Originally Posted by BajanYankee View Post
Sometimes you can have a neighborhood with nice housing stock--like Germantown in Philly--that lags behind other parts of the city because it's farther from the core. It won't gentrify nearly as fast as less aesthetically appealing areas closer to downtown.
Yeah, Pittsburgh has plenty of these areas. The neighborhoods of Observatory Hill and Brighton Heights are actually quite streetcar suburb areas, but they're in the outer portions of the North Side, which is a less gentrified part of the city overall. So you can get giant houses from 1910 with all intact woodwork for well under $200,000. No business district + far from the East End = cheap.

Quote:
Originally Posted by BajanYankee View Post
The worst, of course, is to have a neighborhood that is both far from the city center and contains visually unappealing housing stock. There's a ton of that all over New York, Chicago, Philadelphia and DC.
Yeah. I think the worst positioned city neighborhoods overall in the modern era are going to be those which are functionally identical to nearby suburbs (e.g., autocentric, far from the core, and bad mid-century architecture). After all, they contain everything which is not desirable for modern urbanists, but you still have to pay city taxes.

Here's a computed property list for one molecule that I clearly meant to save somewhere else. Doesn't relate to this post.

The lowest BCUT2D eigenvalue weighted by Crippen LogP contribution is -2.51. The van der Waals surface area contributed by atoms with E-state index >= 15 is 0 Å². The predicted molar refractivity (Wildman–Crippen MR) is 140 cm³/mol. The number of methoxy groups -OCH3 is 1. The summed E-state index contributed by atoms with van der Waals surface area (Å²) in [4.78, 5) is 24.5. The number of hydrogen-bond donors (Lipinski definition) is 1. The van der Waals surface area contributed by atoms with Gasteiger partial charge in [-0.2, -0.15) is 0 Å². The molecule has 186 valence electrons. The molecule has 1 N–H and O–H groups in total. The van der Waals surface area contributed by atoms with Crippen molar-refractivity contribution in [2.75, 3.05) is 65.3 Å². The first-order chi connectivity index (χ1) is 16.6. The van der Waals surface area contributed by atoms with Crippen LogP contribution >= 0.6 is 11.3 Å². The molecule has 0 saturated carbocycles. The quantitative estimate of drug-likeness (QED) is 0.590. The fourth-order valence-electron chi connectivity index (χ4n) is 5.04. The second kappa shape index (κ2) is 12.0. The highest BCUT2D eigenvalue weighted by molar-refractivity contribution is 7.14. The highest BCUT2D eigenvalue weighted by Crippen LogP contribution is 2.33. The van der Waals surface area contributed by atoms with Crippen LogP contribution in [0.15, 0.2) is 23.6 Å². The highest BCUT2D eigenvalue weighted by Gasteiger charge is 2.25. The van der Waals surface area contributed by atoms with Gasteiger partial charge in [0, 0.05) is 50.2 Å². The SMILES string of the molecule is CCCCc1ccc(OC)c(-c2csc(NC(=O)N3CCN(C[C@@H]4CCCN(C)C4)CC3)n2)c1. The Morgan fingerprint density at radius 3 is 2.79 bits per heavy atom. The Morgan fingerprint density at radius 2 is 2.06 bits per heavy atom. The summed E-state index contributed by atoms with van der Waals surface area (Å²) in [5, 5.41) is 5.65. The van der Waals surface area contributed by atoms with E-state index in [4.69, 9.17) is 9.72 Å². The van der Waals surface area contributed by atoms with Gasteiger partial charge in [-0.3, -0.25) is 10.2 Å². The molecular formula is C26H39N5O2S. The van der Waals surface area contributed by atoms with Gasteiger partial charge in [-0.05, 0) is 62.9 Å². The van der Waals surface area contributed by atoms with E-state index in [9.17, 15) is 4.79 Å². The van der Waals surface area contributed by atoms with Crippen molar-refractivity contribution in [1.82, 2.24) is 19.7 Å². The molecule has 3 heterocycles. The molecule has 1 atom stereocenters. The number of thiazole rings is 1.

Reply With Quote Quick reply to this message
 
Old 07-01-2014, 12:00 PM
 
Location: Pittsburgh, PA (Morningside)
12,439 posts, read 11,941,006 times
Reputation: 10542
Quote:
Originally Posted by jade408 View Post
Oakland has your "type 1" mostly. With a type 3, industrial re-use. The areas around downtown are popular, but although they are denser, they are more like type 1, because many parts have great buildings from about 1900-1940. With the 50-80s stuff mixed in, and of course have convenience.
As I said in the other thread, I don't consider industrial reuse to be gentrification, but "revitalization." The Pittsburgh example, the Strip District, had only 200 inhabitants back in 2000, and the population today is clearly well over 1,000 with hundreds of additional units in the works yet. If a "neighborhood" has essentially lost all residents already, there's virtually no one to be gentrified, hence it's not gentrification.
Reply With Quote Quick reply to this message
 
Old 07-01-2014, 12:40 PM
 
3,431 posts, read 3,052,906 times
Reputation: 4133
I've seen clear examples of both those types of neighbourhoods in Ottawa. The first is purely residential, with older, architecturally interesting detached houses. The second has at least some commercial space, and perhaps a lot of it.